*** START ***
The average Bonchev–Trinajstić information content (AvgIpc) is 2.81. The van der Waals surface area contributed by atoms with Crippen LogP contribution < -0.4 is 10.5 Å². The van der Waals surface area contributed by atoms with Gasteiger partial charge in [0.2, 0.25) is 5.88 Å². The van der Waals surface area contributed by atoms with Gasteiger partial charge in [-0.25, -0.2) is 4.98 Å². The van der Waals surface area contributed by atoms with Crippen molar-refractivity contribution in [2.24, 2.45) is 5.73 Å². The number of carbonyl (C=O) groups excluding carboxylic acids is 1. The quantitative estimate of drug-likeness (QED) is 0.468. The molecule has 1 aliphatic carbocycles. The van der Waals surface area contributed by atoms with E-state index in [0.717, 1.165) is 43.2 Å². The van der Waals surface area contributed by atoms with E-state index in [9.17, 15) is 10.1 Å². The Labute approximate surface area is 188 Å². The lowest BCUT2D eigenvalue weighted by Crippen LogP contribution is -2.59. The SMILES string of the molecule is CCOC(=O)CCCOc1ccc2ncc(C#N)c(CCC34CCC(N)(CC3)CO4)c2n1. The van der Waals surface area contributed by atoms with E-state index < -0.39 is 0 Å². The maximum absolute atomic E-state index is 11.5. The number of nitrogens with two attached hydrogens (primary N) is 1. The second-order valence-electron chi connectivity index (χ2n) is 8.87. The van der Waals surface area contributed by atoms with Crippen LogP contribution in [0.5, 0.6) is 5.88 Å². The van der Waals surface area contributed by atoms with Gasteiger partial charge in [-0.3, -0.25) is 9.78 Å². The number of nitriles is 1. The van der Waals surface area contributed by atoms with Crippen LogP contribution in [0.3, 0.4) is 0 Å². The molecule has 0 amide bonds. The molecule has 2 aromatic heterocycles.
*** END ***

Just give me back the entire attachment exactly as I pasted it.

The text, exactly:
The average Bonchev–Trinajstić information content (AvgIpc) is 2.81. The van der Waals surface area contributed by atoms with Crippen LogP contribution < -0.4 is 10.5 Å². The van der Waals surface area contributed by atoms with Gasteiger partial charge in [0.2, 0.25) is 5.88 Å². The van der Waals surface area contributed by atoms with Gasteiger partial charge in [-0.25, -0.2) is 4.98 Å². The van der Waals surface area contributed by atoms with Crippen molar-refractivity contribution in [2.24, 2.45) is 5.73 Å². The number of carbonyl (C=O) groups excluding carboxylic acids is 1. The quantitative estimate of drug-likeness (QED) is 0.468. The molecule has 1 aliphatic carbocycles. The van der Waals surface area contributed by atoms with E-state index in [0.717, 1.165) is 43.2 Å². The van der Waals surface area contributed by atoms with E-state index in [9.17, 15) is 10.1 Å². The Labute approximate surface area is 188 Å². The lowest BCUT2D eigenvalue weighted by Crippen LogP contribution is -2.59. The SMILES string of the molecule is CCOC(=O)CCCOc1ccc2ncc(C#N)c(CCC34CCC(N)(CC3)CO4)c2n1. The van der Waals surface area contributed by atoms with E-state index < -0.39 is 0 Å². The maximum absolute atomic E-state index is 11.5. The number of nitrogens with two attached hydrogens (primary N) is 1. The second-order valence-electron chi connectivity index (χ2n) is 8.87. The van der Waals surface area contributed by atoms with Crippen LogP contribution in [0.5, 0.6) is 5.88 Å². The van der Waals surface area contributed by atoms with Gasteiger partial charge in [-0.3, -0.25) is 9.78 Å². The number of nitriles is 1. The van der Waals surface area contributed by atoms with Crippen LogP contribution in [0.3, 0.4) is 0 Å². The molecule has 0 amide bonds. The molecule has 2 aromatic heterocycles.